Target Sees Q3 Earnings Slump, Warns of Q4 Softness

Target Vegas strip feature

Target brought bad news Wednesday, with a third quarter earnings miss plus a warning about softer performance in Q4, as families make tough budget calls on essentials vs. nonessentials heading into the holidays while high inflation lingers, registering a 7.7% rate in October.

As Walmart and others have reported, Target saw sales in discretionary categories like apparel, electronics and home goods dip as prices of food and fuel have soared. Given current conditions and softness in spending, the company is calling for a low single-digit decline in Q4 comparable sales, and an operating margin of 3%.

“With high rates of inflation continuing to erode their purchasing power, many consumers this year have relied on borrowing or dipping into their savings to manage their weekly budgets,” said Target chairman and CEO Brian Cornell on the analyst call. “But for many consumers, those options are starting to run out.”

Cornell said Target is conducting a “top to bottom” review of operations, aiming to cut $2 billion to $3 billion in expenses over the next three years.

Earnings per share were $1.54 for Q3, a good deal lower than the $2.13 analyst consensus figure from Refinitiv. Net income was $712 million, about half of the $1.49 billion figure from last year. Target’s revenue came in at $26.52 billion vs. the consensus of $26.38 billion.

Comparable sales in ecommerce for Target were up just 0.3% in Q3, compared to a 30% gain last year, while store comps grew 3.2%, off of 10% in 2021. Target recorded a 1.4% increase in foot traffic in Q3, down from 12.9% growth a year ago, and the average ticket size grew 1.3%.

At the quarter close on Oct. 31, Target was carrying $17.1 billion worth of inventory on its books, $5.17 billion higher than the pre-pandemic year of 2019. About one-third of that figure or $1.8 billion was tied to excess inventory either ordered as a hedge against supply chain shocks or that arrived early as shipping times eased recently.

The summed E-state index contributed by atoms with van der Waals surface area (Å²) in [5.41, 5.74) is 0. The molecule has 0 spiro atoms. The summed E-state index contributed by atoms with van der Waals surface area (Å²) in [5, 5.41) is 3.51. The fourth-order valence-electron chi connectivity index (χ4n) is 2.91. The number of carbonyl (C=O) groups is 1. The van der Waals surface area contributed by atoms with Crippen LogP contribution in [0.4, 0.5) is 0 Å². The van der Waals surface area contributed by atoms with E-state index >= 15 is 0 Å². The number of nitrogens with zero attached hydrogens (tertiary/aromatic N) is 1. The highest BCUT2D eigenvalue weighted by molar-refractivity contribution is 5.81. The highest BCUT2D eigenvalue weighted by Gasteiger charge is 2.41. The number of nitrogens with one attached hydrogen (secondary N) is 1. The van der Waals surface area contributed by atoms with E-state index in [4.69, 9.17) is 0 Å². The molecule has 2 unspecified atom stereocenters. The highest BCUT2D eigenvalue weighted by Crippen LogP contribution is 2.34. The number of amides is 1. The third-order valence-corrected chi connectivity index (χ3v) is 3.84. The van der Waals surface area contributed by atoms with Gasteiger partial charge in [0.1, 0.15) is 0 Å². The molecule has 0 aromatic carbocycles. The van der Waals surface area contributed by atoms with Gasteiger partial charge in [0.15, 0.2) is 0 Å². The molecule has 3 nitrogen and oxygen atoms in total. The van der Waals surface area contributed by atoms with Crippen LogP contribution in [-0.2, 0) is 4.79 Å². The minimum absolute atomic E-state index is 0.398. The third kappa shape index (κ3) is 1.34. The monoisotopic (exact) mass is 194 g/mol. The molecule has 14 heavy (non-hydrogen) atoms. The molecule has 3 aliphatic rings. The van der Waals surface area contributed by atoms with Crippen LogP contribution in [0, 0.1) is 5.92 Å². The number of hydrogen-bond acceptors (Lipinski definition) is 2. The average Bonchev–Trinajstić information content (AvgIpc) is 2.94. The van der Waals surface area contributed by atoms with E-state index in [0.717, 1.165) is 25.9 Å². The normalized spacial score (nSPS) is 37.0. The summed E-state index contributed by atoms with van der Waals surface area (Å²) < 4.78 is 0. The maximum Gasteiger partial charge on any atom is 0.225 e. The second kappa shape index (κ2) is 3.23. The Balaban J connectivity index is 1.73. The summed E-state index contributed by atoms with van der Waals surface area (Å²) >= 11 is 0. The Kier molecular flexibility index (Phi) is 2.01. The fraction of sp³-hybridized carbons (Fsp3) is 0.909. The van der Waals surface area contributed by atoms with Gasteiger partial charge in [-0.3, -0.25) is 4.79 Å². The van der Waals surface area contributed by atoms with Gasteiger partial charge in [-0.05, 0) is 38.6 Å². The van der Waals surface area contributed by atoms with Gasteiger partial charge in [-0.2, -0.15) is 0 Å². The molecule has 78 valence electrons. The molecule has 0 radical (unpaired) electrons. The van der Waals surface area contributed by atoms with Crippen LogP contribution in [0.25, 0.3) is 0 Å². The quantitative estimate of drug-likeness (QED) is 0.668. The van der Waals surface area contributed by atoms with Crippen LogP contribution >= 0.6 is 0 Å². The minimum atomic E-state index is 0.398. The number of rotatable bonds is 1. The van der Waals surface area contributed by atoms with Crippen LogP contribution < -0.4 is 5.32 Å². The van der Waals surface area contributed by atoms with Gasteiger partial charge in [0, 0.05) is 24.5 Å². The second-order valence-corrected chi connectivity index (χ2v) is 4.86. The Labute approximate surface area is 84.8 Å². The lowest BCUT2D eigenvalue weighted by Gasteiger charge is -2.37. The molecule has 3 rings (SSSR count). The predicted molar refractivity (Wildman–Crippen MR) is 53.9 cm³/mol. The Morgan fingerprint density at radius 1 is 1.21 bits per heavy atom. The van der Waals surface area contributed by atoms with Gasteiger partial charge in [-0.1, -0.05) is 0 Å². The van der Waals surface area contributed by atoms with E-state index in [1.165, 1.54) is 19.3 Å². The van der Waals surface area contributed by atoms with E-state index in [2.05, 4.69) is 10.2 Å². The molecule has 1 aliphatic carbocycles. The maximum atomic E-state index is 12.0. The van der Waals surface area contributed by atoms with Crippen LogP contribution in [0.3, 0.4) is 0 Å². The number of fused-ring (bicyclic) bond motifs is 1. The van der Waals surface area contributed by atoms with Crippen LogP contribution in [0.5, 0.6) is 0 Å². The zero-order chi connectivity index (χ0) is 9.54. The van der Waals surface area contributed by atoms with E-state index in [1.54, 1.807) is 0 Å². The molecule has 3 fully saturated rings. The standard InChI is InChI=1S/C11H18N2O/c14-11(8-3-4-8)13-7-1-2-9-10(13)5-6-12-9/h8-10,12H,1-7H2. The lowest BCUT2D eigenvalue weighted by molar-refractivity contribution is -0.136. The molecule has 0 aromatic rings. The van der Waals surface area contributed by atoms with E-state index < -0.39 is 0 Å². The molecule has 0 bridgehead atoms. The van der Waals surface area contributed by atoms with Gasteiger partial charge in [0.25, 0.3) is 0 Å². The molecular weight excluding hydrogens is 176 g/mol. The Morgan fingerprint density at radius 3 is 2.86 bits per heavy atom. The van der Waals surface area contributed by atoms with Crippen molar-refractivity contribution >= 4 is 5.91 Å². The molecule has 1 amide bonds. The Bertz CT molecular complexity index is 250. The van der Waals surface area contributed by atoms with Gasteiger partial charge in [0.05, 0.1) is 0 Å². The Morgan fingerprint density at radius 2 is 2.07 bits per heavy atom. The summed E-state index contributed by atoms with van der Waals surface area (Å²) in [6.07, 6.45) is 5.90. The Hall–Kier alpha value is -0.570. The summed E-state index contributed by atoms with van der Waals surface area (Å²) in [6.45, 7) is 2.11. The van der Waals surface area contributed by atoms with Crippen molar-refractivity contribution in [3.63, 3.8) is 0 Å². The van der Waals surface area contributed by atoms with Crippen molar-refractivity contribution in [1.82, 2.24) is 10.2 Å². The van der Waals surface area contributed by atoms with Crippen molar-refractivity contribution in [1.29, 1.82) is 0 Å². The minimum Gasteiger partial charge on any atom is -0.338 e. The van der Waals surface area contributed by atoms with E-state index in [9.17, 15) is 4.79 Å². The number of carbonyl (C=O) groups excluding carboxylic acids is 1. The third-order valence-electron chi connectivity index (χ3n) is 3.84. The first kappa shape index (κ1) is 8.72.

Michael Fiddelke, EVP and CIO of Target, said the gross margin rate of 24.7% for Q3 fell below expectations due to the high level of promotions to bring in price-sensitive shoppers, increased theft to the tune of $400 million — much of it organized — and greater inventory costs. Cornell said Target is investing in training and technology to counter rising theft.

“While we anticipated a highly promotional environment this fall, given the excess inventory we’ve been seeing across retail, this enhanced focus on promotions reflects an increasing level of stress on consumers, as they navigate through multiple headwinds, including persistent inflation and rapidly rising interest rates,” Fiddelke said.

John Mulligan, EVP and COO of Target, said the company added five automated sortation centers this year, with more coming in 2023; the initial one was built in Minneapolis in 2020. They are designed to help Target optimize its ship-from-store operations, typically the omnichannel tactic with the greatest margin hit.

“These centers, which are typically a little bigger than a single store, increase our speed and meaningfully reduce our last-mile delivery costs in the markets where they operate,” Mulligan said. “They also create back-room fulfillment capacity in the stores they serve, as they eliminate the need for each individual store to sort the boxes they’ve packed for delivery.”